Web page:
New Blu-ray & DVD releases for the week include a disappointing Tom Cruise film (at the box office at least), some TV, horror, sci-fi and more. I’ll start with the Cruise flick .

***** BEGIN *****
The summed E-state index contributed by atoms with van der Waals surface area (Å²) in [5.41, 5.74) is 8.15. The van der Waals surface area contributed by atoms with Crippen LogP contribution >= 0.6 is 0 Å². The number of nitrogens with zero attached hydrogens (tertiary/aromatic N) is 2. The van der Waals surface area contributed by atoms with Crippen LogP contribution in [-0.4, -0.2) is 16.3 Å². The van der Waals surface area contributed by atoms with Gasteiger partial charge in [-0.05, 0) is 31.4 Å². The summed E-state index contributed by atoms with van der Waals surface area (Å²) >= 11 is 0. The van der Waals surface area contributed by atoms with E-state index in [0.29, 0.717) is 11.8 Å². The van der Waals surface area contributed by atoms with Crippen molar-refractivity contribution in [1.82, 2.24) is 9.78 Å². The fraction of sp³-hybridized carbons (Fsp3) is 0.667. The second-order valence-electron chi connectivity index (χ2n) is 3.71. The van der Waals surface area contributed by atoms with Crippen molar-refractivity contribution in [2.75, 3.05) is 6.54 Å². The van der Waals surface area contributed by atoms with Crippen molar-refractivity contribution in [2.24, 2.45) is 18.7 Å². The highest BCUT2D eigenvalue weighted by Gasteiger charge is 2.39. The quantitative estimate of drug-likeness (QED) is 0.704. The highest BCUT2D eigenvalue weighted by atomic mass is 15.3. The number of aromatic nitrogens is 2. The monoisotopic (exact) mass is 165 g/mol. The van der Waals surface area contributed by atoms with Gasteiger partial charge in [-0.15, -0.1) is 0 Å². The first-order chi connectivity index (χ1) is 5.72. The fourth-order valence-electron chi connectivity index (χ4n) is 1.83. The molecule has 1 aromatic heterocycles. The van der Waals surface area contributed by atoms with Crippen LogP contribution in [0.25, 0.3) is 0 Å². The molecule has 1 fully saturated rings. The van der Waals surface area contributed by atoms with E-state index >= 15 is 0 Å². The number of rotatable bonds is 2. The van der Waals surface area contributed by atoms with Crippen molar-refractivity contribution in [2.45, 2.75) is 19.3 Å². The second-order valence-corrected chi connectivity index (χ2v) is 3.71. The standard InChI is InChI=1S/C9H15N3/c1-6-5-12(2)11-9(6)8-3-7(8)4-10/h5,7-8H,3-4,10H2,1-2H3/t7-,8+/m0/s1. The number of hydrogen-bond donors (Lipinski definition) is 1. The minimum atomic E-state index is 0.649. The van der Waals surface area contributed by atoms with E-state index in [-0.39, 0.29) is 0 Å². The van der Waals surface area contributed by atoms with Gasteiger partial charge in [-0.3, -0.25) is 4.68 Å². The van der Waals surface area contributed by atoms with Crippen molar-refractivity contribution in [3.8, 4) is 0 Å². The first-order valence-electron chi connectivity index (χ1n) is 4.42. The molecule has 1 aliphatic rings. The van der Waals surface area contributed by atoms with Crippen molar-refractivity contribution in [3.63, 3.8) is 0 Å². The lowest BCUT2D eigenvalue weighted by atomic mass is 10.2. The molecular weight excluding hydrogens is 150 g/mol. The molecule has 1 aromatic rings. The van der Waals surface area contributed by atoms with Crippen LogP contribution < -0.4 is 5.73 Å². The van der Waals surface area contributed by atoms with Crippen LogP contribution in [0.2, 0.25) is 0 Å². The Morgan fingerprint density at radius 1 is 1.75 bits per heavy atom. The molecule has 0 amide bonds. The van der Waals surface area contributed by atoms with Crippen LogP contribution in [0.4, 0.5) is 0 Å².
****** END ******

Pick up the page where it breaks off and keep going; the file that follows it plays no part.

The Mummy was supposed to kickstart Universal’s Dark Universe, a return to classic movie monsters. Despite starring Tom Cruise, one of the most bankable actors of the past 30 plus years, the film disappointed at the box office in the US. The international market was very kind to it though. As for the film itself, is The Mummy great? No, not at all. It’s your standard Summer blockbuster type film with lots of effects and very little plot. Is it Tom Cruise’s best work? Nope, but it’s not his worst either. The biggest problem with the film is that it feels lazy. At this point in time Cruise can do a movie like this in his sleep. After five Mission: Impossible movies Cruise can, pun intended, cruise through a movie of this caliber. The CG filled action doesn’t come close to even the worst M:I film. Even the first Jack Reacher film had better action. We expect a lot more from Cruise nowadays. They wasted Russell Crowe although there is much more to his character than there is to The Mummy itself. For a film called The Mummy, they kind of forget to make The Mummy the lead. The Blu-ray does look fantastic though and because I do love the classic movie monsters, I do hope they continue with this Dark Universe and make them better as they go along.